Monday, November 17, 2008
Smoke from the recent outbreak of fires in Southern California can clearly be seen via NASA satellites. On the left, a red-green-blue (RGB) image from the Moderate Resolution Imaging Spectroradiometer (MODIS) on NASA's Aqua satellite shows the smoke being blown to the west from the Los Angeles basin to the waters of the Pacific Ocean on November 16, 2008. On the right, measurements of the Aerosol Index taken by the Ozone Monitoring Instrument (OMI) onboard NASA's Aura satellite are overlayed on top of the MODIS image. As can be seen in this image, the Aerosol Index, which measures the difference in the amount of ultraviolet (UV) light the atmosphere scatters back at given place and time to the amount of UV light that the atmosphere would scatter back if it were totally clear, can effectively detect smoke that is otherwise hard to detect via MODIS imagery as that smoke is transported over bright surfaces such as the low level marine stratocumulus clouds just off the coast. As a result, UV measurements from instruments such as OMI can be used to help detemine the effect such aerosols have on clouds.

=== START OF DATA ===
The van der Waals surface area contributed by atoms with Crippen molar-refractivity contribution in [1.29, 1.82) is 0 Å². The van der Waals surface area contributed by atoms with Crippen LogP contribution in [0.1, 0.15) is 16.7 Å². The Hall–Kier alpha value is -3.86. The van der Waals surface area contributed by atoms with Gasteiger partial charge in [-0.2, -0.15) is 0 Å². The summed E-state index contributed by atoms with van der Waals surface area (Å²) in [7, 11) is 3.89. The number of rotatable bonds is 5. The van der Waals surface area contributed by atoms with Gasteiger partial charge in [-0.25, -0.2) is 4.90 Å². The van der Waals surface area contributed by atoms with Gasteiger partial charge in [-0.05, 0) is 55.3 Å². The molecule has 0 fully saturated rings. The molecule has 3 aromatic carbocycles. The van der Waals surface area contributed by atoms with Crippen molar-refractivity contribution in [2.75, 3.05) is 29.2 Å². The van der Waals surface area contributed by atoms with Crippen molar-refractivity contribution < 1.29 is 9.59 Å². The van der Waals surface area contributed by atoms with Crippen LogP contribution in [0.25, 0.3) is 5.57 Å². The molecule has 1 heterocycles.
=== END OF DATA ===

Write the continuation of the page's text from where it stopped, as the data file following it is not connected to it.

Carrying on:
MODIS image courtesy the MODIS Rapid Response web site.
OMI AI image courtesy Colin Seftor, NASA Atmospheric Chemistry and Dynamics Branch